That doesn’t mean you shouldn’t try to make your home hospitable to this lovely plant. If those leaves could talk, they’d tell you that they prefer bright, indirect light, some nice cozy temperatures and a bit of humidity (they are originally from the tropics of Asia, after all).
Caring for Your Aglaonema
Light: Your Chinese evergreen does well in anything from low to bright, indirect light. The pink-veined variety is one of the few pink plants that can tolerate low light.
Water: Let your plant dry out about 50% before watering again as too much liquid can lead to root rot. And keep this rule of thumb in mind: the less light your plant has, the less water it will need.
Temperature: They do not like the cold. Keep temperatures in the 70- to 85-degree level, and make sure wherever they are the temperatures don’t drop by more than 10 degrees at night.
Fertilizer: Feed older Chinese evergreens a couple of times a year with water-soluble houseplant fertilizer.
Pests: Chinese evergreens are susceptible to spider mites, scale, mealybugs and aphids. Check the leaves routinely for signs of pests.
Sometimes you look at two plants and you are amazed that they come from the same family. Take the Aralia, which can range from indoor plants that are about 20 inches high to trees that soar more than 60 feet in the air.
Even among the species most commonly indoors, there are several distinctive features. The Fabian Aralia has large, scalloped, dark green leaves. As it grows it eventually develops a very woody trunk. Then there’s the Ming Aralia that has a totally different look with feathery fronds. Other variations have leaves that are serrated or variegated.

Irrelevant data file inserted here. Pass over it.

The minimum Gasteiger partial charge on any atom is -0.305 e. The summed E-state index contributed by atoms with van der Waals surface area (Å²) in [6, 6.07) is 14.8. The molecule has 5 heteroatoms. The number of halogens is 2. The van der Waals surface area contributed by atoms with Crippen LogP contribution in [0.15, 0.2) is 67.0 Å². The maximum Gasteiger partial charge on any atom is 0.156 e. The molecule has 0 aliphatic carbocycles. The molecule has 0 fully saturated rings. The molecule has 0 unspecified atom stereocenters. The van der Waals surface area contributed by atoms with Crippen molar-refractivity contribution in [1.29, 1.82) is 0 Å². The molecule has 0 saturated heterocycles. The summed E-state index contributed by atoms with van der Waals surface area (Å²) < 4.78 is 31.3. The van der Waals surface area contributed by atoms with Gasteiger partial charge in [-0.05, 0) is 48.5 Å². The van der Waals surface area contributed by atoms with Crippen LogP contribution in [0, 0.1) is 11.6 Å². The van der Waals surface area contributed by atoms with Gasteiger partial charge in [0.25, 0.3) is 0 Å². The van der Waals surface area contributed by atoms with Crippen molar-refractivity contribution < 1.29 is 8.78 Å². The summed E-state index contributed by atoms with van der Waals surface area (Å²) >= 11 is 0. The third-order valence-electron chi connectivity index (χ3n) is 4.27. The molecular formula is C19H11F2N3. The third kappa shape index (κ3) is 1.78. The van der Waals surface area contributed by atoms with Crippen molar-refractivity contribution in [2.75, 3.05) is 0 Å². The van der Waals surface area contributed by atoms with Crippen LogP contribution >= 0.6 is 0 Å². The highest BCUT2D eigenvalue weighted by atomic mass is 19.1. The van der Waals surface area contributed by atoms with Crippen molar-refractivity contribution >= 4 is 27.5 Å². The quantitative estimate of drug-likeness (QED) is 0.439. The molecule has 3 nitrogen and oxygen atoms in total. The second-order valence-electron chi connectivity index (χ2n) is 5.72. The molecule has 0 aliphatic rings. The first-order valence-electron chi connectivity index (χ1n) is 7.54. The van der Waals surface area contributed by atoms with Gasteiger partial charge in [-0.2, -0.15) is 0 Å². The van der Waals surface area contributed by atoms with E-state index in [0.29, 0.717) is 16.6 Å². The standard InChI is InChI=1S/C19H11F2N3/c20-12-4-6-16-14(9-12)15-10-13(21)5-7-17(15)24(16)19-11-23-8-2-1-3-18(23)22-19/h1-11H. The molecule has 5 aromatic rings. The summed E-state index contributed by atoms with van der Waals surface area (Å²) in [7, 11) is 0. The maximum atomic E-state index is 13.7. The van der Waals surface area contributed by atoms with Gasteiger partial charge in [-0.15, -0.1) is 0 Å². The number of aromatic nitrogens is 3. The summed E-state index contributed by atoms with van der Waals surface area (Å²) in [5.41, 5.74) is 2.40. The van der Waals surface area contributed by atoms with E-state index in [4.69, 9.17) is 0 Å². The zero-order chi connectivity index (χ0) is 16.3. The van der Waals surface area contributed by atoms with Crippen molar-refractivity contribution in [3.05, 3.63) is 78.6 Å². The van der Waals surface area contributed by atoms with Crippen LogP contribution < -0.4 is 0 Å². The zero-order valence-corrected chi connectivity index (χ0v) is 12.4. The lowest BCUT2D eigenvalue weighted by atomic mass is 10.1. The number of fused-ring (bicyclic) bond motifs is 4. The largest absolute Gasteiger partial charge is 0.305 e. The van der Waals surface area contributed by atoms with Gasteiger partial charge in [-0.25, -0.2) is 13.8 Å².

Despite the different looks of all these plants, they tend to have similar needs in terms of water, light and general care.
Aralias do best in bright indirect light, but will also tolerate low to medium light. They will grow faster – and much lusher – in brighter conditions.
Make sure your Aralia is planted in high quality potting soil with enough drainage.
Water when the top half of the soil is dry and keep watering until liquid flows through the drainage hole at the bottom of the pot. Discard any water that accumulates in the saucer.
Finally, your Aralias enjoy their fertilizer but are modest eaters. You only need to feed them about twice a year during the spring and summer months.
We continue our tour of exotic looking ferns (we recently wrote about Staghorn Ferns) with the Blue Star Fern, a plant once again featuring unique looking fronds, but an easy-going manner.
In fact, Blue Stars will do well in topiaries without much growing material and in pots, as long as there’s good drainage.
It’s wavy fronds grow from rhizomes and can range in color from silver to blue-grey to green. Unlike most ferns, Blue Stars are more tolerant of drier climates and can take a little more sun than the typical fern plant. Park them where they can enjoy bright, but indirect light and they should be happy.
If your fern is going to be in a pot, make sure the planting material drains well. We’ve gotten mixed reports about using something like orchid mix, but a houseplant specific soil with a little perlite to increase drainage seems to work well. Also, avoid terra cotta pots as they tend to dry out too fast.
Water your plant generously once you notice the pot drying out, letting water runs out of drainage holes at the bottom. You might want to do this in your sink, because you want it to fully drain before putting it back on a saucer. In fact, don’t let your plant sit in a saucer full of water, as it could lead to root rot.